All acronym and no action? Make RASCI work for you

The most successful organizations know where they want to go and how they want to get there.

They keep their eyes on the prize and work together internally to reach well-defined and widely understood milestones in their movement forward. They also look back at regular intervals, and adjust their course to ensure they don’t veer too far afield. And they celebrate their accomplishments company-wide because everyone in the organization has contributed.

If this defines your organization, read no further.

If not, where do you start? How do you envision and then build the kind of organizational framework that supports forward momentum across all departmental boundaries?

Often, businesses look to ‘acronym’ activities for the answer.

RASCI is a good example. The model offers a matrix for decision-making that identifies the roles and responsibilities of key individuals and groups, ensuring that new initiatives are undertaken in an orderly, pre-defined way.

As it’s used today, a RASCI matrix outlines the five key roles necessary for project completion:

R: The individual or team RESPONSIBLE for the task(s) at hand.
A: The individual or team ACCOUNTABLE for the completion of the work.
S: The human and/or financial resources that will be SUPPORTIVE of the effort.
C: The expert(s) who offer CONSULTATIVE guidance to the team.
I: The person or party kept INFORMED of project progress, though not involved in the day-to-day.

There are many other acronym-ed models that businesses rely on to manage a wide variety of organizational tasks. Like RASCI, things like SWOT and OSTM analyses serve a useful purpose. Unfortunately, however, these methods are essentially discreet measures rather than actionable strategies. As a result, adherence to acronyms can often overshadow the human side of organizational growth.

Using the RASCI example again, what can actually end up happening within organizations leveraging this model is something like this:

R becomes a RUNNER. The individual or team is still responsible for completing the task at hand, but often at the whim of A, whose directives come directly from I.
A becomes an ACROBAT. This is a team leader who is held accountable but has little authority. This person twists and turns to get the job done based on the inspiration of leadership, but often without context, budget, or time.
S becomes the STANDBY. This resource may just be a junior team member who ends up owning a lot more of the work than anyone would like to admit because of other pressures on the Runner and Acrobat.
C becomes the COP. This member of the leadership team, who is not on the project team, is often called in based on previous experience to answer the really hard questions. But because this person is not accountable, he or she may provide direction without sufficient insight to really help the team succeed.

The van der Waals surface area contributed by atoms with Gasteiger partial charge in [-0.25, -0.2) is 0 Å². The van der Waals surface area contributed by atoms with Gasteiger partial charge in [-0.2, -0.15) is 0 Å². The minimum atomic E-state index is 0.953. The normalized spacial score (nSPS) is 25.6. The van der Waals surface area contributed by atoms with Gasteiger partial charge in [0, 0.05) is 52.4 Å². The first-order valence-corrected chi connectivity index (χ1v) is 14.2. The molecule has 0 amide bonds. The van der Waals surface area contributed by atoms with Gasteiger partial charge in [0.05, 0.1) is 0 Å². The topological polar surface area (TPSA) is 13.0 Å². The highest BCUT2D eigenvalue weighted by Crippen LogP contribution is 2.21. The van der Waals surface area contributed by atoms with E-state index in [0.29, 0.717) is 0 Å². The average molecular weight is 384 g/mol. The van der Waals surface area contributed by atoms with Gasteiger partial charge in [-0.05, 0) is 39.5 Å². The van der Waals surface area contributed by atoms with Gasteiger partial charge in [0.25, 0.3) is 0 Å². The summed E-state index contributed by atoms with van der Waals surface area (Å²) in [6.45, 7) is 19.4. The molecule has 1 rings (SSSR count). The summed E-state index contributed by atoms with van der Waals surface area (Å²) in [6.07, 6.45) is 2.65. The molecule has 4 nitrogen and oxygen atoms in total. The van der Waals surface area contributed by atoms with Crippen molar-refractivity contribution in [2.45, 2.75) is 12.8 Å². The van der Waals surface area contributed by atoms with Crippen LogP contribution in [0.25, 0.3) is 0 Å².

I, as aforementioned, is the INSPIRATION from on high. If the RASCI team succeeds, this person gets the credit, but not the blame if it fails.

How do you put acronyms to work?

If it seems like none of these acronyms are a fit for your complex, siloed, multidisciplinary, cross-functional organization, what is the solution? How do you find optimal ways of working that incorporate often-opposite points of view, focused on entirely different objectives, in a streamlined and efficient manner?

The answer is to recognize that the RASCI, and other acronyms, are only as successful as the organization and framework behind them. Each of the letters ends up meaning nothing without the right platforms and processes to enable, empower, and engage the people involved.

It is crucial to know who will work together to complete a task, but weeks of tweaking and adjusting titles and acronyms to appease everyone just gets in the way of the real work. Things like schedules, meeting protocols, tools, and templates have to be embedded across the organization and understood by everyone before the acronyms can be used effectively.

Listen, Learn, Cooperate

There’s nothing wrong with RASCI as long as it’s recognized as a single step in an action plan and not as an actionable strategy in itself. Simply put, the world and your organization are too complicated to be reduced to an acronym. However, there are some common rules that should be applied universally:

  1. Define individual roles, responsibilities, and accountability for all key business processes.
  2. Establish measurable performance criteria for critical processes.
  3. Make discipline, collaboration, and empowerment part of your organization’s culture.
  4. Ensure financial responsibility and budgetary processes are clearly understood and adhered to.
  5. Create strategic internal partnerships for growth and stability.
  6. Recognize employee contributions.
  7. Become a truly data-driven organization.

In the end, these are the rules to live—and grow—by.

Director of Strategy